These technical developments waited only upon secure conditions for the investment of surplus wealth. We now know that this happened first in Medieval monasteries, not in Protestant Europe after the Reformation of the 1500s. Such monasteries were often enormously productive as a result of centuries of land development. Some became giant complexes in which water power was applied to the making of paper, metal working and the milling of grain.
This fact alone is enough to undermine the old belief that it was the ‘Protestant work ethic’ that began the economic miracle of the modern world. R.H. Tawney argued in 1926 that it was hard-working Protestants, whose pleasure-hating moral code condemned luxurious living, who first amassed the capital necessary for continuous reinvestment in economic enterprises. In fact this had begun to happen many centuries earlier in the monasteries of that supposed enemy of all progress – the Catholic church.
Furthermore, it was the steady development of Catholic theology that allowed this economic development. St Augustine began the reconsideration of ancient taboos against the raising of prices to meet demand by arguing that the monetary value of an article could legitimately relate to whatever a customer would be willing to pay. Later, scholastic theologians in the monasteries and universities of Catholic Europe came to argue that the charging of reasonable interest on loans was also morally acceptable. Banking, a vital source of credit for investment, could not have progressed otherwise.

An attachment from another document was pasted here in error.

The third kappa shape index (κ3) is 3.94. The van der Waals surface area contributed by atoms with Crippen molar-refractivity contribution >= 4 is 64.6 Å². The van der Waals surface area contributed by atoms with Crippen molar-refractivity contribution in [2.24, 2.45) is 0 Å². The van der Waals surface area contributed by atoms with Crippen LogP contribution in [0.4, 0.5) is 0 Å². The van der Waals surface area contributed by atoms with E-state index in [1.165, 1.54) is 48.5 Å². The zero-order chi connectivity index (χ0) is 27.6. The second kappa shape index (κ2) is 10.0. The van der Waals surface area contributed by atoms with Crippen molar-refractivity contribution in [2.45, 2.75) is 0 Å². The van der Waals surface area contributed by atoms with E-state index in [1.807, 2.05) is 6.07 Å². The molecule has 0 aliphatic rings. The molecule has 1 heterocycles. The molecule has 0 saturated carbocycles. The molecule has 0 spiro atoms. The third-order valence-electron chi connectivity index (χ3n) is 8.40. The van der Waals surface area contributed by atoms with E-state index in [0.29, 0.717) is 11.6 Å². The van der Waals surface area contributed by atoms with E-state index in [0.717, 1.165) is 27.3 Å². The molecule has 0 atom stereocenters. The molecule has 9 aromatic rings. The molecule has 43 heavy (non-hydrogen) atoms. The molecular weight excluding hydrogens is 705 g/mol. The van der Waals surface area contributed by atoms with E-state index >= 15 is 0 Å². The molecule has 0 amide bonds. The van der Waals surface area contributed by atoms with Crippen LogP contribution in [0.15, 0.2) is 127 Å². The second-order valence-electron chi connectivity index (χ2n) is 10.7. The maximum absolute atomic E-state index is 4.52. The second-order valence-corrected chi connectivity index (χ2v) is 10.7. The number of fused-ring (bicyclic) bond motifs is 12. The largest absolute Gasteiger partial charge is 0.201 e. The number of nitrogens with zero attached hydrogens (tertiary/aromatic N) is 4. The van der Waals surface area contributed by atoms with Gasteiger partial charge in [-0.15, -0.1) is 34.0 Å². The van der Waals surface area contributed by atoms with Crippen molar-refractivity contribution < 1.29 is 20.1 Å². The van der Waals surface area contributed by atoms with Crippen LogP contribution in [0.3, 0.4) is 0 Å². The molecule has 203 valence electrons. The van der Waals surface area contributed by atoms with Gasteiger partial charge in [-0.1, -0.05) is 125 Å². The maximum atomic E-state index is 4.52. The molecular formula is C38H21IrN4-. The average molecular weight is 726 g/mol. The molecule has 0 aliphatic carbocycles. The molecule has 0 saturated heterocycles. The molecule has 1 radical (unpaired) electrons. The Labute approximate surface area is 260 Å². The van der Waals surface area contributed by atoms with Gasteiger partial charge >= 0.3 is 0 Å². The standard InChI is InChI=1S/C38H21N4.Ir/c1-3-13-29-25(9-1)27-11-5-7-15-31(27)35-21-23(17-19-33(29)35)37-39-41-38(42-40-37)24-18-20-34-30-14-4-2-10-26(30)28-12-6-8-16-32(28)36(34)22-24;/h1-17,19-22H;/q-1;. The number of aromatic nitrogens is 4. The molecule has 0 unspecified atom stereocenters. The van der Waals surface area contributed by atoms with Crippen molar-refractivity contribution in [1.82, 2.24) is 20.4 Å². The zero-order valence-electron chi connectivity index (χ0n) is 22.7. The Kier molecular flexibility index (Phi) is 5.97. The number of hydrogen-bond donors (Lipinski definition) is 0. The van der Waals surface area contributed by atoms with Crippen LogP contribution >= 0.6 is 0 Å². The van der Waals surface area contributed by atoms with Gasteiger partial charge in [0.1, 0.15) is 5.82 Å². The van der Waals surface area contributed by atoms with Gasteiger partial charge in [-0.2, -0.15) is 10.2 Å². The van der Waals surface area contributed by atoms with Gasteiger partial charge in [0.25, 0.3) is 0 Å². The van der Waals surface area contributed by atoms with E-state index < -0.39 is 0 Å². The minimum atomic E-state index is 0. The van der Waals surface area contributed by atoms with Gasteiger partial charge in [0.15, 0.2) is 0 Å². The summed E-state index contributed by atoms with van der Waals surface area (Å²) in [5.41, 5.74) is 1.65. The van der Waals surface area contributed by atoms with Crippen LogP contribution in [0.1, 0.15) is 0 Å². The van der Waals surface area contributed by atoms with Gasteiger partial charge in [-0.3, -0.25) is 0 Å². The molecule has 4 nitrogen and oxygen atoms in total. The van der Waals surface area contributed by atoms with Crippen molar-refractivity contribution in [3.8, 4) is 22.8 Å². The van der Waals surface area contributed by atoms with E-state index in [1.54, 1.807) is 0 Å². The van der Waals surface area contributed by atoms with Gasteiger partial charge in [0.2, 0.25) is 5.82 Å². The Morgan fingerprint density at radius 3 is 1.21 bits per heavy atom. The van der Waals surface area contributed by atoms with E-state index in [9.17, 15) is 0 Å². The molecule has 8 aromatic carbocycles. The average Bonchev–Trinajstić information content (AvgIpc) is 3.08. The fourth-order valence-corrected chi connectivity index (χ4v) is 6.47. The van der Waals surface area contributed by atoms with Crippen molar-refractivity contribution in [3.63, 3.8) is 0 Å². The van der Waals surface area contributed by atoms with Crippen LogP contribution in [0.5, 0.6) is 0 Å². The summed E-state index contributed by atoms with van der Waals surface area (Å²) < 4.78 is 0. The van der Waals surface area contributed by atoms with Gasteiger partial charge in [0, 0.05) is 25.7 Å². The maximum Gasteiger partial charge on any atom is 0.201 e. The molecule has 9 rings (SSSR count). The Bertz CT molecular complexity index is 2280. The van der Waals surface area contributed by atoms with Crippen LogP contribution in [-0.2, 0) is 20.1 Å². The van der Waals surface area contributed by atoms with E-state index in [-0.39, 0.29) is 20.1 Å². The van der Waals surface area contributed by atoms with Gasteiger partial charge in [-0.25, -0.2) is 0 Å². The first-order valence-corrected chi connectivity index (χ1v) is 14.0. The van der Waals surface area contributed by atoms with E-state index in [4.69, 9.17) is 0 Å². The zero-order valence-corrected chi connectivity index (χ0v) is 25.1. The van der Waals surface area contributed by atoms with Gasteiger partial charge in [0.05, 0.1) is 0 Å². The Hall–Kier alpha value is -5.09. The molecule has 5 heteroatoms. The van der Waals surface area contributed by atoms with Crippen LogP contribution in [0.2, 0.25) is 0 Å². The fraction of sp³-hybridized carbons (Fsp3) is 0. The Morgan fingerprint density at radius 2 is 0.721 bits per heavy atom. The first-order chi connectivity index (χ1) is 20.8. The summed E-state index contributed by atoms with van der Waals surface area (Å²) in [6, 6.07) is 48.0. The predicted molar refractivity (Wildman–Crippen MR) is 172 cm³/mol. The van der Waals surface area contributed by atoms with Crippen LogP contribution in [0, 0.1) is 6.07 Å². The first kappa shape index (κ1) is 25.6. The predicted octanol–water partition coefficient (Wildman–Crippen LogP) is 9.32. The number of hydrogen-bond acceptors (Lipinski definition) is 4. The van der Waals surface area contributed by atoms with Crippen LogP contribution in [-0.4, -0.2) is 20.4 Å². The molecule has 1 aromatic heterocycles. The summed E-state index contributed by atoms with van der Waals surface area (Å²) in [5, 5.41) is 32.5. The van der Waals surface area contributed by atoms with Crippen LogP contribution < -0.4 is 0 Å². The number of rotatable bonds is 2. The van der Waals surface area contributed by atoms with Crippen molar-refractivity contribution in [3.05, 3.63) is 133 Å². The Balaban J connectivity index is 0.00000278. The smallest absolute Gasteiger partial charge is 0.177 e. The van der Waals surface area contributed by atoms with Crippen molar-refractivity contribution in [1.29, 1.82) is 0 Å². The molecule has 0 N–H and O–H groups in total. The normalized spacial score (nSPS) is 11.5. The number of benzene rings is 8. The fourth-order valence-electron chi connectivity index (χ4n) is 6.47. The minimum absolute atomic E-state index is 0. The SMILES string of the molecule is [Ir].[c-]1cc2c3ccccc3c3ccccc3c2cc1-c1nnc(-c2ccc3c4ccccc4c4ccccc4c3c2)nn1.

And this development in Christian theology too was directly related to the growing economic power of medieval monasteries.
It was Catholic theology also that first gave real security to what we now call the ‘entrepreneur’ – the would-be capitalist considering investing his wealth in, say, a mining enterprise or the building of a dam to produce water power. The problem with doing that in a society ruled by landowning aristocrats was that the political power, added to the jealousy, of the ruling classes could all too easily lead to the confiscation of any productive enterprise – without compensation to its founder.
This was why China, for example, fell behind medieval Europe in enterprises like mining. A thriving Chinese metallurgical industry was at one point totally destroyed by state and aristocratic interference.